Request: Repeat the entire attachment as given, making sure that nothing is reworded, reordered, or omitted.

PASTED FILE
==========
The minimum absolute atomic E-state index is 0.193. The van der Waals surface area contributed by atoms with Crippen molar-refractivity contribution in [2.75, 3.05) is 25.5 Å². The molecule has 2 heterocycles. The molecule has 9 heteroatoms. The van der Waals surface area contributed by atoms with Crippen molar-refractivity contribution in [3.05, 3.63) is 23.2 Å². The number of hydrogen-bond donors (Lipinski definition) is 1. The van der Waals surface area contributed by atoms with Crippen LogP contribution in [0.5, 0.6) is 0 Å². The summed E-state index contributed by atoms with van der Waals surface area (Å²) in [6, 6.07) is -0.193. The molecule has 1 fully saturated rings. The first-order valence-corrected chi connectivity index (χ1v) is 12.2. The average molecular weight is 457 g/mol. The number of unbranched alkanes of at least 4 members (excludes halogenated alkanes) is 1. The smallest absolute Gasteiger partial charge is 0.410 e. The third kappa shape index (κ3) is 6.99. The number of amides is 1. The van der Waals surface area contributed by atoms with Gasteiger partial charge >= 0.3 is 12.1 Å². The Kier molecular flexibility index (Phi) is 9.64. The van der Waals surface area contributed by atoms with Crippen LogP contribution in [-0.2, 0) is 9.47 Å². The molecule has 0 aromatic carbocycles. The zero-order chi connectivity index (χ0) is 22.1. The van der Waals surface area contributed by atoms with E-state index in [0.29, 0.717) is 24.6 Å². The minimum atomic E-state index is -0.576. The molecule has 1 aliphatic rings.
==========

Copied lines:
The minimum absolute atomic E-state index is 0.193. The van der Waals surface area contributed by atoms with Crippen molar-refractivity contribution in [2.75, 3.05) is 25.5 Å². The molecule has 2 heterocycles. The molecule has 9 heteroatoms. The van der Waals surface area contributed by atoms with Crippen molar-refractivity contribution in [3.05, 3.63) is 23.2 Å². The number of hydrogen-bond donors (Lipinski definition) is 1. The van der Waals surface area contributed by atoms with Crippen LogP contribution in [0.5, 0.6) is 0 Å². The summed E-state index contributed by atoms with van der Waals surface area (Å²) in [6, 6.07) is -0.193. The molecule has 1 fully saturated rings. The first-order valence-corrected chi connectivity index (χ1v) is 12.2. The average molecular weight is 457 g/mol. The number of unbranched alkanes of at least 4 members (excludes halogenated alkanes) is 1. The smallest absolute Gasteiger partial charge is 0.410 e. The third kappa shape index (κ3) is 6.99. The number of amides is 1. The van der Waals surface area contributed by atoms with Gasteiger partial charge >= 0.3 is 12.1 Å². The Kier molecular flexibility index (Phi) is 9.64. The van der Waals surface area contributed by atoms with Crippen LogP contribution in [-0.2, 0) is 9.47 Å². The molecule has 0 aromatic carbocycles. The zero-order chi connectivity index (χ0) is 22.1. The van der Waals surface area contributed by atoms with E-state index in [0.29, 0.717) is 24.6 Å². The minimum atomic E-state index is -0.576. The molecule has 1 aliphatic rings.